findProperty = function (propName) {
// ...that when called pass a function that
// _.find can use
return function (el, i, col) {
if (typeof el === 'object') {
return propName in el;
}
};
};
// and find will use it.
console.log( _.find(data, findProperty('action')) ); // {action:'walk'}
// but there is a lodash method for that to begin with
// called _.property
console.log( _.find(data, _.property('action') ) ); // {action:'walk'}
// and why even bother with that when there is
// a short hand for it.
console.log( _.find(data, 'action') ); // {action:'walk'}

In addition to shorthands for _.property there are also shorthands for _.matches _.matchesProperty.

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// _.matchesProperty
console.log( _.find(data, ['action','sing']) ); // {action:'sing'}
// _.matches
console.log( _.find(data, {action:'dance'}) ); // {action:'dance'}

FromIndex example

This lodash method can accept a third argument that is the index where to start looking in the collection.

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var collection = [1,2,3,4,5,'a','b','c'],
method = function(el,i){
if(typeof el === 'string'){
return true;
}
};
console.log( _.find(collection, method) ); // 'a'
console.log( _.find(collection, method , 6) ); // 'b'

Finding an Object in an Array, a basic usage example of _.find

So _.find will help with returning an element in an array, rather than it’s index. So if you have an array of objects and you want to find a single object in the array by a certain key value pare _.find is the right tools for the job.

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var db_array = [
{
name : 'Dave',
sex : 'male',
age : 34
},
{
name: 'Jake',
sex : 'male',
age : 22
},
{
name :'Jane',
sex : 'female',
age : 27
}
],
// find dave
q = _.find(db_array, {name:'Dave'});
console.log(q); // {name:'Dave',sex:male,age:34}

You do not have to give an object, you can also use a function like this.

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q = _.find(db_array, function (obj) {
return obj.name === 'Dave';
});

Using _.find to find the index of an element in an Array, or the key of a property in an Object.

In lodash there is the _.findIndex method, that works just fine with Arrays, as it is an Array method. However it will not work with Objects in general, as it is not a collection method. It is possible to use _.find to get the index of an element in an Array, or the key of a property in any Object. As you might have read earlier in this post the second argument that is given in the iteration method is the index, or key value if it is a plain Object.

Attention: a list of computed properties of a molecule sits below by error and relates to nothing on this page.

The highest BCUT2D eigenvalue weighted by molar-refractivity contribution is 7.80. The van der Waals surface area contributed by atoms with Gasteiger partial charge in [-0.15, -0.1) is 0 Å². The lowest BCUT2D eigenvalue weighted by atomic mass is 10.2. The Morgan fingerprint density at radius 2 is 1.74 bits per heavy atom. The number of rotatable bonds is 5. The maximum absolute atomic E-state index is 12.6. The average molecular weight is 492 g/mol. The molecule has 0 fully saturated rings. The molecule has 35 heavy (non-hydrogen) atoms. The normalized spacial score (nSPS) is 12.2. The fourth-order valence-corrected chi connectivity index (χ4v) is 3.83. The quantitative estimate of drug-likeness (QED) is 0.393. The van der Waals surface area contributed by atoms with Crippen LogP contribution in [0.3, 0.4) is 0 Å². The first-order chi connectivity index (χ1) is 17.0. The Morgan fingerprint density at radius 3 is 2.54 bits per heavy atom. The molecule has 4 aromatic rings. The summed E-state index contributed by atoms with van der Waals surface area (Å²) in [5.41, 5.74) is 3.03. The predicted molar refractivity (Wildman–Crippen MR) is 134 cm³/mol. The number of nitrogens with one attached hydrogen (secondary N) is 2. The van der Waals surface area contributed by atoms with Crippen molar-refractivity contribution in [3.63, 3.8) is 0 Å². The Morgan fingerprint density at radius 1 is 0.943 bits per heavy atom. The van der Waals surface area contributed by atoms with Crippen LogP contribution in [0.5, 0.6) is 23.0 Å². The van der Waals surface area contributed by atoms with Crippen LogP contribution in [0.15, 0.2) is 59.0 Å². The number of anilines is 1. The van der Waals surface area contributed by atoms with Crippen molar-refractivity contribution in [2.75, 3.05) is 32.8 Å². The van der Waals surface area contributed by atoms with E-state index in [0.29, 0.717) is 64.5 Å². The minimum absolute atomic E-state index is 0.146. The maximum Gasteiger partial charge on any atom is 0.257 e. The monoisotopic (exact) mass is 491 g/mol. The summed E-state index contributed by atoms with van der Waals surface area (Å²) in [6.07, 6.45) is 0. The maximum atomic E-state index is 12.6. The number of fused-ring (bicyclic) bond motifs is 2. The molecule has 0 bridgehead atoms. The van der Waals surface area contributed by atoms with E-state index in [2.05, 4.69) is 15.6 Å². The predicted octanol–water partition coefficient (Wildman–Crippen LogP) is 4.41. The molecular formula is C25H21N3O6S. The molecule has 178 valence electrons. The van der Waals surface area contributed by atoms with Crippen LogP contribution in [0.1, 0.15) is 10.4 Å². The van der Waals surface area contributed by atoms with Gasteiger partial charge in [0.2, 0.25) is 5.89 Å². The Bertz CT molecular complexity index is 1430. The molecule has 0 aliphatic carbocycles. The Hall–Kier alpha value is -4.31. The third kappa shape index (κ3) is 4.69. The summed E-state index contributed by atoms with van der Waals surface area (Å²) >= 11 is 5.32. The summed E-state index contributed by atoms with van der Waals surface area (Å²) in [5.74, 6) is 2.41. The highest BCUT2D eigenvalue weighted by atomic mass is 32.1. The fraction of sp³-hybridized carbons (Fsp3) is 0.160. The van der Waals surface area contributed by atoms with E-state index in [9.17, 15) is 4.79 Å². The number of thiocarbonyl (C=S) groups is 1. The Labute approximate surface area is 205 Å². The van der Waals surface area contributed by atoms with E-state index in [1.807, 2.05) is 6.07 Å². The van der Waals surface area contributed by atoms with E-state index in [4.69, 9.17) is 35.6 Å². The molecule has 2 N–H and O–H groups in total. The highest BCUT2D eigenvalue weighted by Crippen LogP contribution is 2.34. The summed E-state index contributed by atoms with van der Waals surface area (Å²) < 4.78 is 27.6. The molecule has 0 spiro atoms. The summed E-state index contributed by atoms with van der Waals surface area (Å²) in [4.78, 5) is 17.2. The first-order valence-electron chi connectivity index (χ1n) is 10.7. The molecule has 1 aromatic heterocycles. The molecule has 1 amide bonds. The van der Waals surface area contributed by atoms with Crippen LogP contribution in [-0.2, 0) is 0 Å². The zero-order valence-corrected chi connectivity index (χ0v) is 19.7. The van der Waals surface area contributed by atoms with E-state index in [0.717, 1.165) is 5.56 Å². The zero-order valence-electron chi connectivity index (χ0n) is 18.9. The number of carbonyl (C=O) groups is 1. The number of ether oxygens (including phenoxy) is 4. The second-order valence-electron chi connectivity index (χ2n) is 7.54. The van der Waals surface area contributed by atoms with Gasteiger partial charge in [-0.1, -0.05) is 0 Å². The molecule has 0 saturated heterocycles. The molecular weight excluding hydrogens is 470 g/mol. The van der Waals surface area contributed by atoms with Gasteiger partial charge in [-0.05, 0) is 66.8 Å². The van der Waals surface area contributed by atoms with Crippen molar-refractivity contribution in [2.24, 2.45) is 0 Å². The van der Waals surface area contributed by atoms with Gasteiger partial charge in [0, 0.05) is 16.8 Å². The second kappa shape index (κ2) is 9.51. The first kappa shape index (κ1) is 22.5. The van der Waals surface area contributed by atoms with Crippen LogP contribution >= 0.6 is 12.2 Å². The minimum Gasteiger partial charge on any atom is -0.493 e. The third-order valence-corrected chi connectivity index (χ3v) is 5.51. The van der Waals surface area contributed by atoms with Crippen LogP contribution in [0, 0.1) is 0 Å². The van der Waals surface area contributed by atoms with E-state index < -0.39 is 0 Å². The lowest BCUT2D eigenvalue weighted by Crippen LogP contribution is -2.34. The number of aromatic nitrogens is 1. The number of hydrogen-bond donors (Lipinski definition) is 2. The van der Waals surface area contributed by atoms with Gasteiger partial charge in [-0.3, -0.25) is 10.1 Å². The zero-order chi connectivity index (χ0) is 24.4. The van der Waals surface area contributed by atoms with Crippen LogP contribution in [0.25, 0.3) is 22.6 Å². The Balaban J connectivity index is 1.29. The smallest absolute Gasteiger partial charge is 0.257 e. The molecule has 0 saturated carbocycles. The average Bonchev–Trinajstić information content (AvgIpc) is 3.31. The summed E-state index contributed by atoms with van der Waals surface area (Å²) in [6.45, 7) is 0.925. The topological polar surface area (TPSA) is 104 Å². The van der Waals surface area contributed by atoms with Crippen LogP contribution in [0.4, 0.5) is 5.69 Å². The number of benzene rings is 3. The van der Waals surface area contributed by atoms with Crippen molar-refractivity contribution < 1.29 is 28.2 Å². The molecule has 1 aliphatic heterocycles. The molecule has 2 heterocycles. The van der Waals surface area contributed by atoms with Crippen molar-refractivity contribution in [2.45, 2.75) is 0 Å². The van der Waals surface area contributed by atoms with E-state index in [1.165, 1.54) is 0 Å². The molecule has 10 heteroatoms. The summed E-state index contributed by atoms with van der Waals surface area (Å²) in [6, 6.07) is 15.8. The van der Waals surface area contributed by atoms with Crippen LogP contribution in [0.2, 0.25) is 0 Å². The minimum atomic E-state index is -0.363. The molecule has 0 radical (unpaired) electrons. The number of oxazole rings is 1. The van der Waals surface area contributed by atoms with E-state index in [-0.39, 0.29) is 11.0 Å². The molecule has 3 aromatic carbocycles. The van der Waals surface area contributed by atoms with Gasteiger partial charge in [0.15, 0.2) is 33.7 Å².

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var arr = ['foo', 'man', 'chew'],
index = -1;
// using _.find to find an index, or key value
var findIndex = function (col, what) {
var index = -1;
// _.find will return the value
// but the index or key is one of the values
// in the iteration method
_.find(col, function (el, iKey) {
index = iKey;
return el === what;
});
// return the result
return index;
};
// this will return the index, or key
console.log(findIndex(arr, 'man')); // 1
console.log(findIndex({
what: 'foo',
how: 'bar'
}, 'bar')); // 'how'
// there is also the _.findIndex method
var findIndex = function (col, what) {
// _.findIndex will return an index, rather than a value
return _.findIndex(col, function (el, i) {
console.log('i=' + i);
return el === what;
});
};
// _.findIndex works fine with arrays
console.log(findIndex(arr, 'man')); // 1
// but it is an array method, so it will only work with arrays
console.log(findIndex({what: 'foo',how: 'bar'}, 'bar')); // -1

Using _.find on an array of primitives, and a single primitive.

Find is fairly robust, of course it can be used with an array of primitives.

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var words = ['foo**', '*foo*', '**foo'];
var result = _.find(words, function (str, i) {
if (str.match(/\*\*foo/)){
return true;
}
});
console.log(result); // '**foo'

However _.find can be used on a single stand alone String as well

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var str = 'This is a single string! Yes it can be used with find.';
console.log( _.find(str,function(el,i,col){
return el === '!';
}) ); // !

This is because strings are also another example of something in javaScript that is kindof Array like, even though it is not an array. Sure it’s constructor is String, and not Array as such it does not have array methods in it’s prototype. However it can still be thought of as an array of characters.

Conclusion

Many of the methods in lodash provide functionality that is very similar to certain native methods, but often they do bring a little something more to the table.

I have updated this post a few times now, and I will likely update this post again in the future once again at some point. If you are in the mood check out my other posts on lodash.